Now, more than 50 years later, I wonder what it must have been like for him. Leaving the mill on a dark snowy Christmas Eve, hoping he’d get to the hardware store in time to get us our Big Gift. I capitalize those two words because, to my father, it WAS a big gift, the only one he could afford on his mill-worker wages, the one thing he could do that would somehow convey to us how hard he worked for what little he was able to give us.
We’d been glued to the living room window since right after supper, watching the Christmas Eve storm, so much a part of the magic for two little girls. Daddy never ate with us, as he usually came through the door long after we’d eaten. Besides, a late supper was a rare moment that he and Mumma could enjoy together.
Huge snowflakes hit the glass and stuck briefly before melting into winter’s tears. My sister, who was around 5 at the time, scanned the sky for Santa’s sleigh, and thought she saw it at one point, even down to Rudolph’s blinking red nose.
“It’s right there!” she screamed. “See?” And she pointed toward the top of the big pine tree across the street, but I saw nothing. “Yup,” I said, “he’s there all right.” Her face lit up more brightly than the bulbs on the Christmas tree standing in a corner near the sofa.
In the distance, I saw him. He was carrying a big box, and walking in the street along which a plow had just passed. The sidewalks were swathed in snow, and he had to climb through a plowed-in drift to get into the driveway. Neither of my parents drove, so there was no car to block his path as he made his way to the back porch.
I heard him stomping the snow off his boots, and then the sound of the door opening. A few hurried whispers, and my mother was in the living room ushering us upstairs.
“But why can’t we wait?” my sister groaned.
“Well, Santa’s almost here, so do you think he’ll leave anything if you’re sitting right here?” my mother chirped.
We marched up the stairs, down the short dimly-lit hallway, to the room we shared above the kitchen during the winter months when my parents closed up the big bedroom under the front eave of the duplex and moved into my sister’s tiny room at the top of the stairs.
Soft sounds drifted up to us, so we crept as quietly as possible to the floor grate, trying hard to hold our breaths so we wouldn’t send dust sailing down on top of the stove. Suddenly, we heard bells, and a deep voice saying, “Now, are those girls both in bed?” To which my mother replied, “Oh yes, I put them to bed a little while ago.”
And then the bells again, which sounded an awful lot like the bells on my sister’s jump rope. But for just an instance, they sounded, well, could it be? Could it really be?
Then, silence, followed by my father’s normal voice calling us downstairs. A quick glance at the tree revealed that not much more had been added, but there, in the dim corner behind it, was the box I’d seen him carry up the snowy street. It never took long to open our few gifts, and then, there he was, dragging the box out into the middle of the living room floor.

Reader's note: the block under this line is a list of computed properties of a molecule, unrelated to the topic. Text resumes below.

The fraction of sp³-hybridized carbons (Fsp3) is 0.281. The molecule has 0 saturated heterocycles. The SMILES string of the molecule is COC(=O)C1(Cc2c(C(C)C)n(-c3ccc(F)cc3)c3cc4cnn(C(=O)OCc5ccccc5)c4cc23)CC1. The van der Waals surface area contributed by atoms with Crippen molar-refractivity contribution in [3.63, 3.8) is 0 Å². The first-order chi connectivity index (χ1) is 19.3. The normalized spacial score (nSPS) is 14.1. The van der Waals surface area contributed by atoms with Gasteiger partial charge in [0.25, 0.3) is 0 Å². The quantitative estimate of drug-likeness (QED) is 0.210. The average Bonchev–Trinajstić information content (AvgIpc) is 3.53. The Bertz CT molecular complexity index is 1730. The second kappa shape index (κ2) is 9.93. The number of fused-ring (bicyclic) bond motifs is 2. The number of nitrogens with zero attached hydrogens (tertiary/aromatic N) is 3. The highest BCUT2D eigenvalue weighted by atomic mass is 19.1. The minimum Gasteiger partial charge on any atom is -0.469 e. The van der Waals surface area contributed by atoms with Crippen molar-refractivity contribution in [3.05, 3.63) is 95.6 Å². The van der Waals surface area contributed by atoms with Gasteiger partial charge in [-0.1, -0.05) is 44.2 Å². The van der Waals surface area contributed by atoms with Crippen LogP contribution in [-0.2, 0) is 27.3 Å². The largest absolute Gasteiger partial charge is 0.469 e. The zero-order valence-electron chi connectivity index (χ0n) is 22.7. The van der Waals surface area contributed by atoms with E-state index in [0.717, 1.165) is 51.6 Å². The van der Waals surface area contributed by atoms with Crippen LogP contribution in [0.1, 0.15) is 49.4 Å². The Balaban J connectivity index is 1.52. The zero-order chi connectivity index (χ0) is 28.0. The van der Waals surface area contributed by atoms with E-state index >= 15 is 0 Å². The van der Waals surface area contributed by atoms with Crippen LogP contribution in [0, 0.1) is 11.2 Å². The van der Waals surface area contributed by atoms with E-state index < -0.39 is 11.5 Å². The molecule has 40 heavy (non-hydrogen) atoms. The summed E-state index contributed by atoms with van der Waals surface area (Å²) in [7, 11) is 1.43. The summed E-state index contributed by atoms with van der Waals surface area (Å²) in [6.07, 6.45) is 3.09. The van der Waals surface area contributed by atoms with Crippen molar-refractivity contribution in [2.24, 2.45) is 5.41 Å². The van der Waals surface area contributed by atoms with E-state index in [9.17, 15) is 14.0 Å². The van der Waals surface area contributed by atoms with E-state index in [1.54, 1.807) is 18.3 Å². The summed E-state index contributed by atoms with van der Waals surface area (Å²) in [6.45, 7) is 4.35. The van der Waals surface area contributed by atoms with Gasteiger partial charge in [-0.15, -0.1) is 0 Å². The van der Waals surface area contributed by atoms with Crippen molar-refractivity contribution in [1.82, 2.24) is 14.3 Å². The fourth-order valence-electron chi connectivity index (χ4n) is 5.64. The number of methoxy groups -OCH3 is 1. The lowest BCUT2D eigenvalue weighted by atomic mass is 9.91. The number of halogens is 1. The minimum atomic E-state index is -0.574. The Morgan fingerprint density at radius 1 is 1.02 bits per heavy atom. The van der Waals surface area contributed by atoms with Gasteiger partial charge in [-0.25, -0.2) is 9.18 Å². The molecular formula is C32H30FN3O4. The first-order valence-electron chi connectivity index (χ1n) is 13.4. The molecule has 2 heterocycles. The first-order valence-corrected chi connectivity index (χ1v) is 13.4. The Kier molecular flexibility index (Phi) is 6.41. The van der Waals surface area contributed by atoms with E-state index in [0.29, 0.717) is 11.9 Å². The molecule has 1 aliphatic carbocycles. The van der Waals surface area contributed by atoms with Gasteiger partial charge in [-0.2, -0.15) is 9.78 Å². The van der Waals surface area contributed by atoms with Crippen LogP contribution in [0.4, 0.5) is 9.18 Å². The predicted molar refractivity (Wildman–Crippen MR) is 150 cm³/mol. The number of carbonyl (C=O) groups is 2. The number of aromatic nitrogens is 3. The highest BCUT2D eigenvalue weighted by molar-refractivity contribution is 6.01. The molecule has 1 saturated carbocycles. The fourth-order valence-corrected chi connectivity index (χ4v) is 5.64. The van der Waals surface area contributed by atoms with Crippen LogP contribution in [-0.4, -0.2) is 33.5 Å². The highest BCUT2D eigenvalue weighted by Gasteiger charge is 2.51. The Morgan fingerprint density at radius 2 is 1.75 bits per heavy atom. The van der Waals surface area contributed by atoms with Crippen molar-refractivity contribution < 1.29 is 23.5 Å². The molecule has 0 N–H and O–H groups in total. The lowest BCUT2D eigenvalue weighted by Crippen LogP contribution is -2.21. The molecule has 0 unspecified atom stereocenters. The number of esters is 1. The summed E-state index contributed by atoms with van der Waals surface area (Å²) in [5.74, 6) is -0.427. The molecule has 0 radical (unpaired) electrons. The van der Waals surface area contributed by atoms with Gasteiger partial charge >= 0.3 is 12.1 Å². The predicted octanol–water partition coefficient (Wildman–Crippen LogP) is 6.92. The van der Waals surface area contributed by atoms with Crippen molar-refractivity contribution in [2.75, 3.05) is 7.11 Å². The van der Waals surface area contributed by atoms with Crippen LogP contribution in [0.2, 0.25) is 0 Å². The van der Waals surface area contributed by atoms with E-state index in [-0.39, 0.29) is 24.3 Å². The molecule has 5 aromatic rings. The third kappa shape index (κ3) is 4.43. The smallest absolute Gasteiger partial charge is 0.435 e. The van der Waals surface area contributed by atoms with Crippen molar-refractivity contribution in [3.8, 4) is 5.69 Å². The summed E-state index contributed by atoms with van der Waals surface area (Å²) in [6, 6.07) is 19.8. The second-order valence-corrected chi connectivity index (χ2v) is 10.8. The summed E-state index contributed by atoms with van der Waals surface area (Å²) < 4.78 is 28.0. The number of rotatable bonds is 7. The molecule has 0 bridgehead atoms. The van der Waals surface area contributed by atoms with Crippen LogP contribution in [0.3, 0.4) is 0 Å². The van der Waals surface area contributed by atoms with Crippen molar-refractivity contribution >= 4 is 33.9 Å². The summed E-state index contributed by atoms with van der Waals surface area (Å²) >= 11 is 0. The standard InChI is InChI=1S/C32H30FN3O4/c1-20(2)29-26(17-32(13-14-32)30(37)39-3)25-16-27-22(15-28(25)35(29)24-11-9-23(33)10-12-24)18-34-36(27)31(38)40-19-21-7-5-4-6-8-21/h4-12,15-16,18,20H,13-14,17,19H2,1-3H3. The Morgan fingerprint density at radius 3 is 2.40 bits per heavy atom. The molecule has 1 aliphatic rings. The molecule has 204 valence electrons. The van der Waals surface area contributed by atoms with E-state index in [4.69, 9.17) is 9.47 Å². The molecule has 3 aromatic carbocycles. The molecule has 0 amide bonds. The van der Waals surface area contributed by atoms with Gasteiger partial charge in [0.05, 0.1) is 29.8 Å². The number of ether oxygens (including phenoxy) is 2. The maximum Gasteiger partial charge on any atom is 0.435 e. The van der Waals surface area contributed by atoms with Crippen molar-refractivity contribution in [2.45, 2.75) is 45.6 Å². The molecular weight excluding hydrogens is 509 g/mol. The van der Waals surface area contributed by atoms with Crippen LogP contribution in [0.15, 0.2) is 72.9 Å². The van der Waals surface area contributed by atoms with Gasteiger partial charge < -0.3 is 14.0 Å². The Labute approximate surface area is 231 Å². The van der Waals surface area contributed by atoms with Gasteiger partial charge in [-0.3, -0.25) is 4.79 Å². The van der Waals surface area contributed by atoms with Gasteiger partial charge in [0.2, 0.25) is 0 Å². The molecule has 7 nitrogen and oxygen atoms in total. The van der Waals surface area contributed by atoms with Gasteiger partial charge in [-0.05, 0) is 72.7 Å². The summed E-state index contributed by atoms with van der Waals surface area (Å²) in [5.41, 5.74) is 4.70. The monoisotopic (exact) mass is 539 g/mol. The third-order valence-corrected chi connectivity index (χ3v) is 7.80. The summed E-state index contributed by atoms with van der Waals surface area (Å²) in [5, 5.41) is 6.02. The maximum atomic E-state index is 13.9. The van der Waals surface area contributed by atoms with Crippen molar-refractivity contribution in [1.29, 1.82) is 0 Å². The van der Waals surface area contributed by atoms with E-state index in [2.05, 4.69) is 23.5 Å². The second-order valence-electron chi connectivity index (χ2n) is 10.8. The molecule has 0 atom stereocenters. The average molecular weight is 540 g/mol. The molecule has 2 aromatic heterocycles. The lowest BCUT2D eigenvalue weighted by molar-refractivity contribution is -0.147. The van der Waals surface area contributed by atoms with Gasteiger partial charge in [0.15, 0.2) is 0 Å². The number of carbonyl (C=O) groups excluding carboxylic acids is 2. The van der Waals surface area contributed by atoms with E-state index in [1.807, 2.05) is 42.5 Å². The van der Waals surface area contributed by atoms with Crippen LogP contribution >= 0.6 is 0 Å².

“I guess it was too big for Santa Claus to wrap,” he said and pulled back the top flaps and pulled out what appeared to be an enormous clown’s head. Grinning from ear to ear, my father placed it on the floor and proceeded to open a smaller paper bag.
“It’s a game,” he announced proudly, raising himself up to his full stature of just a little under five-feet-two. I hadn’t seen him smile that way in a long time, and it almost seemed like, instead of our father, there was a little boy standing in the middle of that room with us.
“See, this is how it works,” he continued, squatting several feet from the clown’s face. “You just toss the ball and try to get it into the mouth. And if you do, this number up here rolls around to show you your score.”
His first attempt hit the edge of the clown’s face and rolled across the floor. My sister went scrambling instinctively after it. He tried several more times while we both itched to try it, and finally, the ball went right into that clown’s mouth.
Nothing happened. The number wheel that was supposed to be keeping score didn’t move an inch. I looked at my sister then at my mother, and finally, at my father.
“Let’s see here,” he said, failing dismally to hide his disappointment. He poked the ball into the clown’s mouth a few times, and still, nothing happened. He tapped the number wheel a few times, and tried it again. Still nothing. He sighed and stepped back away from it.
“Well,” he said after a painfully long time. “You can still have fun with it. When you get the ball in, just keep your score on a piece of paper. It’s the same thing.”
But he knew it wasn’t the same thing at all, and his face registered a new emotion, one I’d only come to recognize many years later in my life: failure. My father didn’t have to say a word to express that, even in this, he’d failed. He’d spent his entire life in one of the lowliest jobs in the mill, this man to whom new socks at Christmas meant the world. And now, he couldn’t even buy his kids a toy that worked.
Sometime during the late sixties, my father’s snowy treks home from work stopped forever, and it wouldn’t be long before disappointment had been relegated to the past with all his other memories. He mellowed during his last years, and spoke very little of the past, preferring to dwell on what little of the present he had left.
And that clown? Well, I’ve never really been sure just what became of it. It’s likely that he simply got rid of it one day while we weren’t looking. But I do know this, that my father never again put so much effort into Christmas shopping.
On that Christmas Eve in 1958, for a few fleeting moments, I saw the boy my father had been long before I’d come into his life, caught in the magic of the season, pinning all his hopes on a big cardboard clown, that, in the end, proved to be the best gift he ever gave us.